The issue: Does a business owner have the right to refuse service to a customer?  

I say yes.  There are obvious cases like when a customer owes the vendor money from a previous transaction -- like a bounced check or an over-extended tab.  One may recall the 1997 episode of Seinfeld in which Jerry's bad check was put on display at a bodega.  It was shaming as an act of revenge.  The outrage!  Larry David was clearly ahead of his time.  But I digress.  Deadbeats make for lousy customers, why not refuse service?  

That holds true for credit.  There's an institutionalized system in the US for denying service.  It's run by three [asshole] credit bureaus.  One of which was so lax with its IT security policies that it lost your personal data and then offered to sell you credit protection services.  I digress again. The level of service (or lack thereof) you can expect to receive is based on the score provided these agencies.

So what of civil rights?  I would like to think that the past 150 years of US history have been spent working toward a society of tolerance.  No, it's not perfect. It's still new.  It might be too soon.  But it's always going to be too soon until we finally just agree to do it. I'm not saying that there wouldn't be a Stars n Bars strip club that has a racist door policy or some other distasteful exercise in "liberty" but that club may exist already -- it just isn't labelled.

And let's not forget that we live in the information age. It's quite literally the best time to do this. If my local burrito shop were to refuse to serve someone, it'd be online before the close of business. And it'll spread fast. When I look for an area restaurant, Siri will show me the results and their star ratings. Call it a hunch, but I don't think the ole' Stars n Bars is going to get 5 stars.

So, Does a business owner have the right to refuse service to a customer?  

DISCUSS

Ultimately, I think the freedom to associate in public beyond the civil rights-protected classes is on whoever is engaging in the association. If that means I want to run a business that caters to only Republicans or only Democrats, that'd be my own prerogative (if I'm selling something, it seems dumb to alienate half the potential customer base, though).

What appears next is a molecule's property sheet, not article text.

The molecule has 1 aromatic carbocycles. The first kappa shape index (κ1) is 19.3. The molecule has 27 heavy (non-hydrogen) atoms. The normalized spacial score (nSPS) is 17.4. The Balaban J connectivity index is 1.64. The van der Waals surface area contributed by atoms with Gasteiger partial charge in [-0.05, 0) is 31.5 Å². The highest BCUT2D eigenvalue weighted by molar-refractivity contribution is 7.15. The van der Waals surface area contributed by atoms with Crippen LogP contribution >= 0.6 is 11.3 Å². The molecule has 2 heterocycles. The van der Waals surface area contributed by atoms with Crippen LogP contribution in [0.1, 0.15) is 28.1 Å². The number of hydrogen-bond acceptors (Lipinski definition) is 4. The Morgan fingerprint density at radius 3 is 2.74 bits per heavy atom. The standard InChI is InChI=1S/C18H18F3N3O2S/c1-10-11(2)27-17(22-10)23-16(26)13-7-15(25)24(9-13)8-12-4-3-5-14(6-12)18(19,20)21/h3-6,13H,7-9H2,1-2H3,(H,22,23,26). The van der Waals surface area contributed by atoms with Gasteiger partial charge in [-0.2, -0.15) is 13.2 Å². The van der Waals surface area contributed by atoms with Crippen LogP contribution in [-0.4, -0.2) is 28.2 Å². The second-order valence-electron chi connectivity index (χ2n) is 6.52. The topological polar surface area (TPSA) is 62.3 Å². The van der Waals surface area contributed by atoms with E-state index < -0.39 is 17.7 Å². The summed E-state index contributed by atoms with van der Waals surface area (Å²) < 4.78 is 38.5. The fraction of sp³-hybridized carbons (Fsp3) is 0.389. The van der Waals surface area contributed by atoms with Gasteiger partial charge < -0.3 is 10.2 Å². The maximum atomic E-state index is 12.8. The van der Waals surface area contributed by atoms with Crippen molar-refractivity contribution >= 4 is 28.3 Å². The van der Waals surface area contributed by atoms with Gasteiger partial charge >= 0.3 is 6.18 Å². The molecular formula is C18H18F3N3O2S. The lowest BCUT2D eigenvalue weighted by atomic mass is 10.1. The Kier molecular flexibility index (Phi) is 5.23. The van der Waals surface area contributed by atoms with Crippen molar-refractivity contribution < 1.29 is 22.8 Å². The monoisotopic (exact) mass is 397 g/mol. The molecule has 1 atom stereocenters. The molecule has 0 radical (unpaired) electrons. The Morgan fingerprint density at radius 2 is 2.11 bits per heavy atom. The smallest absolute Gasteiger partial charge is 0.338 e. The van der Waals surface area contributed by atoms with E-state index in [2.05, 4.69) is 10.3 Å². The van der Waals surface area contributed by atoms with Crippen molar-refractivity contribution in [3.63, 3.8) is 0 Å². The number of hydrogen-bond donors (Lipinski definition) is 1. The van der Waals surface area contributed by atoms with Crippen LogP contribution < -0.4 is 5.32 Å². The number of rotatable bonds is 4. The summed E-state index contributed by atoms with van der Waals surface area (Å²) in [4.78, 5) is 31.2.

I also think that civil rights-protected classes ought be extended to sexual orientation and I also think that gender is an entity distinct from sex, but that's neither here nor there.

But yeah, hurt butts or something. :/

I'll take that a step further: I think if we're going to have rights-protected classes, they should include everyone.
06-27-2018, 09:34 PM,
Post: #12
RE: Since Maxine Waters weighed in, I should too.
(06-27-2018, 08:25 PM)roo Wrote:
(06-27-2018, 11:21 AM)PuddleMonkey Wrote:
(06-27-2018, 08:57 AM)roo Wrote: So, Does a business owner have the right to refuse service to a customer?  

DISCUSS

When the customer is a nazi, yes.

What if the customer just hates certain groups of people because of their beliefs?

You mean like somebody refusing service to Puddles because she hates everyone she disagrees with and calls them Nazi's?
06-27-2018, 10:51 PM,
Post: #13
RE: Since Maxine Waters weighed in, I should too.
Political beliefs aren't a protected class so sure?
smapdi Wrote:I do declare that losing one's anal virginity sure is a memorable time.
06-28-2018, 12:59 AM,
Post: #14
RE: Since Maxine Waters weighed in, I should too.
(06-27-2018, 09:10 AM)Gippy Wrote: Because White House press secretaries have historically been oppressed and targeted, right?

Spicer had to hide in the bushes!

The bushes!
06-28-2018, 01:03 AM,
Post: #15
RE: Since Maxine Waters weighed in, I should too.
(06-27-2018, 08:31 PM)roo Wrote:
(06-27-2018, 09:05 AM)Jehannum Wrote:
(06-27-2018, 08:57 AM)roo Wrote: I could talk about Waters' statements, but I think the incident itself is worth deeper discussion.  For those who are not in the know, a member of the Trump cabinet was asked to leave a restaurant because she worked for the White House.